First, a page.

A reader brings this to my attention with a request I share it with the rest of our readership:

Recently, eight Iranian women have had acid thrown in their faces under the pretext of “mal-veiling”. This kind of attack is unfortunately not without precedent. The attacks, committed by a mullah-affiliated gangs, have incited the outrage of Maryam Rajavi, President-elect of the Iranian Resistance, whose Ten Point Manifesto for Gender Equality seeks to eradicate inequality and violence against women in Iran.

You can read more about this appalling practice and learn about how you can help to support Muslim activists working on the ground in Iran to put a stop to it and otherwise fight back against oppressive, fundamentalist interpretations of their religion here at the website of Maryam Rajavi.

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Now Available: IJFAB Special Issue on Transnational Reproductive Travel

By Françoise Baylis (Dalhousie University),
co-guest editor of the issue together with Jocelyn Downie (Dalhousie University)

Medical travel, and more specifically transnational reproductive travel, is a burgeoning practice—and an ethically controversial one because it so clearly capitalizes on differences in legal regimes, wages, and standards of living, as well as on cultural and ethical norms. It does so invariably to the detriment of the poor and the vulnerable.

This special issue of IJFAB makes a unique contribution, from an explicitly feminist perspective, to the ethical debates surrounding transnational reproductive travel. Specifically, it highlights some of the challenges with the cross-border movement of both reproductive material and people. This includes travel by reproductive laborers (i.e., women who provide eggs for third-party reproduction and women who provide gestational services), and intended parents.

The collection includes articles on the regulation of reproductive travel by Dominique Martin and Stefan Kane on “National Self-Sufficiency in Reproductive Resources: An Innovative Response to Transnational Reproductive Travel,” and G.K. D. Crozier, Jennifer L. Johnson, and Christopher Hajzler on “At the Intersections of Emotional and Biological Labor: Understanding Transnational Commercial Surrogacy as Social Reproduction.” These are followed by Angela Ballantyne’s “Exploitation in Cross-Border Reproductive Care.”

Also included is a series of practice-specific articles. Andrea Whittaker and Jennifer Parks consider surrogacy, the first in “Merit and Money: The Situated Ethics of Transnational Commercial Surrogacy in Thailand,” and the second in “Feminist Issues in Domestic and Transnational Surrogacy: The Case of Japan.” Chralotte Kroløkke writes on eggs for third-party reproduction in “Eggs and Euros: A Feminist Perspective on Reproductive Travel from Denmark to Spain,” while Françoise Baylis and Jocelyn Downie write on “Achieving National Altruistic Self-Sufficiency in Human Eggs for Third-Party Reproduction in Canada.” The final article by Raani Bhatia is on “Cross-Border Sex Selection: Ethical Challenges Posed by a Globalizing Practice.”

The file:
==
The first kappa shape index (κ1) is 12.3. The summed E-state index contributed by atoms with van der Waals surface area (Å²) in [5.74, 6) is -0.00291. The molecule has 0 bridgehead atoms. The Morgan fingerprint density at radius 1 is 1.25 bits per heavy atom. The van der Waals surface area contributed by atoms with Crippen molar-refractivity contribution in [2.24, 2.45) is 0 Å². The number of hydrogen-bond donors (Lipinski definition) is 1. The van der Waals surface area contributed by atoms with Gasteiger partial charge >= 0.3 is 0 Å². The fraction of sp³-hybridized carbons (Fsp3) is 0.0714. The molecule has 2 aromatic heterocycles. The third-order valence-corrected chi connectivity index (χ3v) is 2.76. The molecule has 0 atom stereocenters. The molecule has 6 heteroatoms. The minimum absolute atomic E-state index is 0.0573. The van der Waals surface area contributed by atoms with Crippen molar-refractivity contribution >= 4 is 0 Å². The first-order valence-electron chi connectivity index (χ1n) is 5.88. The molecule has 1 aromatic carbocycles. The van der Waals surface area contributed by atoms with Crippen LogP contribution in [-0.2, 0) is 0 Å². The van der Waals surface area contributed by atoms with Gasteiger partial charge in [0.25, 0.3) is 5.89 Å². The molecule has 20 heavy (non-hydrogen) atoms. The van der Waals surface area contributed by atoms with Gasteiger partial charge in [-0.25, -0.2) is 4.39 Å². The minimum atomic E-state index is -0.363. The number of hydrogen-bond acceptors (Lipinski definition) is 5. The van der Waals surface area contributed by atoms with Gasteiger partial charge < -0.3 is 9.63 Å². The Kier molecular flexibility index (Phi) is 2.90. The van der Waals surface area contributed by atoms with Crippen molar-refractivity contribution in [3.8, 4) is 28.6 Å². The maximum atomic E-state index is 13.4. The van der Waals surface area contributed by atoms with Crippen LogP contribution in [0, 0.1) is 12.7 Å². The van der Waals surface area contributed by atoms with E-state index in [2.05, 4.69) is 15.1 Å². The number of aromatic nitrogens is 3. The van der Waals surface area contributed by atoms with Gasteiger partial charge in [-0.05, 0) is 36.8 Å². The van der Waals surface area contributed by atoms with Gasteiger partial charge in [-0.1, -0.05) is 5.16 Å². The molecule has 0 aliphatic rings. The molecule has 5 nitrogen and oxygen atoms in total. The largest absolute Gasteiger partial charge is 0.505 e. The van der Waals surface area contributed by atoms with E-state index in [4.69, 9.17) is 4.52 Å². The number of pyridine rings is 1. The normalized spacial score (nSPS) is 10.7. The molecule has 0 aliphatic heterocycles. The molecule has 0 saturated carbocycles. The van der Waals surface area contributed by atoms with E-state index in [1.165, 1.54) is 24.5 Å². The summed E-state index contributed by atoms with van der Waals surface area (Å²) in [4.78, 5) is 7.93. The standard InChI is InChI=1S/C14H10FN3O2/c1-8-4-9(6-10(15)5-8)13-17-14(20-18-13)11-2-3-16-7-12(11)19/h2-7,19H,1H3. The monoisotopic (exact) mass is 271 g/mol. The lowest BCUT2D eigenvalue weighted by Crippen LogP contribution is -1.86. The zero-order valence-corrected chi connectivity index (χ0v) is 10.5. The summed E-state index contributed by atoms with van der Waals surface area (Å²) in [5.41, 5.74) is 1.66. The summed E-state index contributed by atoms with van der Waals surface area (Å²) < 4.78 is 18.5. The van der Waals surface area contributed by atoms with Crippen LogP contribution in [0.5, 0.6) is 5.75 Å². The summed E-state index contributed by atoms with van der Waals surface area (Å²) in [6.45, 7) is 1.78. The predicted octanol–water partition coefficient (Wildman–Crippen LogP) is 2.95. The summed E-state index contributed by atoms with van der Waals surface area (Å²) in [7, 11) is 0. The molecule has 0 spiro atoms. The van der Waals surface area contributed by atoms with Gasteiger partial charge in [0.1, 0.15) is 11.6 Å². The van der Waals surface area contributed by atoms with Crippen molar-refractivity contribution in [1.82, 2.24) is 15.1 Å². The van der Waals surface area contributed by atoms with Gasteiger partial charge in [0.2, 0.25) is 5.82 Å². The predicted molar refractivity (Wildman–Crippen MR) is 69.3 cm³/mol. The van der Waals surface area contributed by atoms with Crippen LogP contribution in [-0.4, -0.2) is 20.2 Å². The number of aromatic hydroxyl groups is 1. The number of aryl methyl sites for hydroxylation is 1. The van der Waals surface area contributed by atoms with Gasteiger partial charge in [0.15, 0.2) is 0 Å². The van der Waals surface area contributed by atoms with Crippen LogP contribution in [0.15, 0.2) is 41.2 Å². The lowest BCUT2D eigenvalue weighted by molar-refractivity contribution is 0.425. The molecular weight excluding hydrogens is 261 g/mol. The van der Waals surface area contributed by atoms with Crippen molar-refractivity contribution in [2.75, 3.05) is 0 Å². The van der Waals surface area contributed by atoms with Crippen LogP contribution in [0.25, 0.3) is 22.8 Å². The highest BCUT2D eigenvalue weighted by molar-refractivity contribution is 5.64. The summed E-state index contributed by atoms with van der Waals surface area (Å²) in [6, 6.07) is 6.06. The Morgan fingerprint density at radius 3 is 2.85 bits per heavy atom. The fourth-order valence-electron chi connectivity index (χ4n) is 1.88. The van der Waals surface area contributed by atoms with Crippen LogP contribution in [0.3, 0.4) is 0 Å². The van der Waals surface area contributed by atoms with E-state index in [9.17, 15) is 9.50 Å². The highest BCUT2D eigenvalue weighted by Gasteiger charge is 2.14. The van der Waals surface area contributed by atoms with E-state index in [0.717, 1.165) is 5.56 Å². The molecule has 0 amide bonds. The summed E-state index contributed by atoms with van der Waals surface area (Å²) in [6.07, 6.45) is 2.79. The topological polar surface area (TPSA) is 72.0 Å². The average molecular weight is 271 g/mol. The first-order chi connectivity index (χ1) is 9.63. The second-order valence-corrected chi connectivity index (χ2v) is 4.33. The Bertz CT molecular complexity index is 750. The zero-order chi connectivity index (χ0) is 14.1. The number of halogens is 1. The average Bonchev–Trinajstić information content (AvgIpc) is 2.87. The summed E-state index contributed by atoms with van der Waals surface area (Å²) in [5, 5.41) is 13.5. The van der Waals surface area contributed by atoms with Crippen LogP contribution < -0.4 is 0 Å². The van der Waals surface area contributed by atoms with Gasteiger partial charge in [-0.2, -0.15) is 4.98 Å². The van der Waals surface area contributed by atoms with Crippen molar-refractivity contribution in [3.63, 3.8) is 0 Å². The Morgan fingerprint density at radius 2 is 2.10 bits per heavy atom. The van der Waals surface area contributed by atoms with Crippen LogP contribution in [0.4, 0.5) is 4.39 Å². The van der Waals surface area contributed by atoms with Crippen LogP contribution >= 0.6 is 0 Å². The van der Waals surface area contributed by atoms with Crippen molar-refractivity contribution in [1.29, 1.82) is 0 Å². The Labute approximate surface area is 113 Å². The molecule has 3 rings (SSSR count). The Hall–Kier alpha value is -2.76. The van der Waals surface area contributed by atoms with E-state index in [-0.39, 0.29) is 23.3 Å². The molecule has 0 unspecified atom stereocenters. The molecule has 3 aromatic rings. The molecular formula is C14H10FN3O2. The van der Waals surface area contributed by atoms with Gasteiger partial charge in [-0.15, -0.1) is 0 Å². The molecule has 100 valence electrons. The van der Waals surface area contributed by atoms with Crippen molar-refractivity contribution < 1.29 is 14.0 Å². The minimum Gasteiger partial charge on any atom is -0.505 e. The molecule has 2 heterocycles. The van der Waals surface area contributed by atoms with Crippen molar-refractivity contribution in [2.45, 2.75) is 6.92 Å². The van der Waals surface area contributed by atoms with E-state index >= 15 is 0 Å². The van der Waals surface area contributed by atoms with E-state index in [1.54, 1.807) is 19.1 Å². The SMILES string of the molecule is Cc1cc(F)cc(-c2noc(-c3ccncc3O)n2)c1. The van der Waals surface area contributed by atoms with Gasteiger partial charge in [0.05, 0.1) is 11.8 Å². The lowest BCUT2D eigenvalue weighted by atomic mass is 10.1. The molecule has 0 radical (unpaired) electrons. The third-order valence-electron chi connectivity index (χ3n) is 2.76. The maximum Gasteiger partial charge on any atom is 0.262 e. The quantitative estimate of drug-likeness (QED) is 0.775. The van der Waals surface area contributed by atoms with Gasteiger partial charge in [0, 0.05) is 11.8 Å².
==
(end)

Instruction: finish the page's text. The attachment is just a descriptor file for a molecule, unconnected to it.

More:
Together, these articles provide the reader with feminist insights into a range of issues and perspectives that warrant further debate and discussion as many among us navigate borders while participating in a family-making project.

PJW Note: Interested readers may find the full TOC here. Unless you or your institution subscribes, however, the content is behind a paywall with individual articles or the entire issue available for purchase.

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UN Investigation into Britain’s Violation of Disabled People’s Human Rights

Things have come to a dismal pass for disabled people in Britain. That this country, once seen as a pioneer in the promotion of human rights (admittedly you have to go back to the 1950s and 60s for that, but still) should be the first country to be investigated by the UN for infringing the human rights of disabled people is embarrassing enough.

That there should be so little outcry within Britain about it is even worse.

The background to this is a systematic attack over the last 4 years by Britain’s current coalition government on disabled people. This regime shows every sign of having consciously and quite cynically selected 3 or 4 groups of people – groups that tend not to have a lot of powerful supporters or a strong political voice — to act as targets for its programme of cuts to public funding and support. Disabled people constitute one of these groups. This government’s austerity programme has seen draconian ‘restructuring’ – or dismantling – of the social supports that enable disabled people, and their families, to live anything approaching decent and fulfilling lives. It’s important I think to emphasise that the cuts have affected not just financial support to people so disabled they are unable to work. One of the key schemes (disclaimer: it’s one I’ve benefited from myself) is called Access to Work, which as its name suggests involves government grants towards equipment or other measures that enable a disabled person to be employed. It is generally acknowledged that Access to Work is a financial success story: for every £1 paid out, the government gets back £1.48 in income tax from disabled people kept in work. Despite this, the scheme is under threat; and given that it is such a financial winner, it’s hard not to see this as motivated not by real-life economics, but by the ideological need to keep up a story of disabled people as social burdens.